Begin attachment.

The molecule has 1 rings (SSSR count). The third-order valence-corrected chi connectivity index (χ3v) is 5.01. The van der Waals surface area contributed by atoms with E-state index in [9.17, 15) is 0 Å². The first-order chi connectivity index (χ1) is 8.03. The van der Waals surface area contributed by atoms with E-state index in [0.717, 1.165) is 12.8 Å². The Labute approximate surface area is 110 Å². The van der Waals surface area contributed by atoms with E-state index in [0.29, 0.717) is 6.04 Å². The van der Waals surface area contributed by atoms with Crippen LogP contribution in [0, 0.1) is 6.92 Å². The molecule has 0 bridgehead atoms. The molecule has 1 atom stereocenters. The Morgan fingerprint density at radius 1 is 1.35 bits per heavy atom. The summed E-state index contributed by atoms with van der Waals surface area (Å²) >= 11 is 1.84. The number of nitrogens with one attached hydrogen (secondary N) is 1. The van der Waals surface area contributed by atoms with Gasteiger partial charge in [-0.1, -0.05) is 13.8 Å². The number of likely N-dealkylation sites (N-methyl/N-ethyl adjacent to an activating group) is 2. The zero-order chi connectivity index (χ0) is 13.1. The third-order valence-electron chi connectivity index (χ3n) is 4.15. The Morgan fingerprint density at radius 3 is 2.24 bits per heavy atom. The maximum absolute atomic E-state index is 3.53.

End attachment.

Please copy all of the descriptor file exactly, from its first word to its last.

The molecule has 1 rings (SSSR count). The third-order valence-corrected chi connectivity index (χ3v) is 5.01. The van der Waals surface area contributed by atoms with E-state index in [9.17, 15) is 0 Å². The first-order chi connectivity index (χ1) is 8.03. The van der Waals surface area contributed by atoms with E-state index in [0.717, 1.165) is 12.8 Å². The Labute approximate surface area is 110 Å². The van der Waals surface area contributed by atoms with E-state index in [0.29, 0.717) is 6.04 Å². The van der Waals surface area contributed by atoms with Crippen LogP contribution in [0, 0.1) is 6.92 Å². The molecule has 0 bridgehead atoms. The molecule has 1 atom stereocenters. The Morgan fingerprint density at radius 1 is 1.35 bits per heavy atom. The summed E-state index contributed by atoms with van der Waals surface area (Å²) >= 11 is 1.84. The number of nitrogens with one attached hydrogen (secondary N) is 1. The van der Waals surface area contributed by atoms with Gasteiger partial charge in [-0.1, -0.05) is 13.8 Å². The number of likely N-dealkylation sites (N-methyl/N-ethyl adjacent to an activating group) is 2. The zero-order chi connectivity index (χ0) is 13.1. The third-order valence-electron chi connectivity index (χ3n) is 4.15. The Morgan fingerprint density at radius 3 is 2.24 bits per heavy atom. The maximum absolute atomic E-state index is 3.53.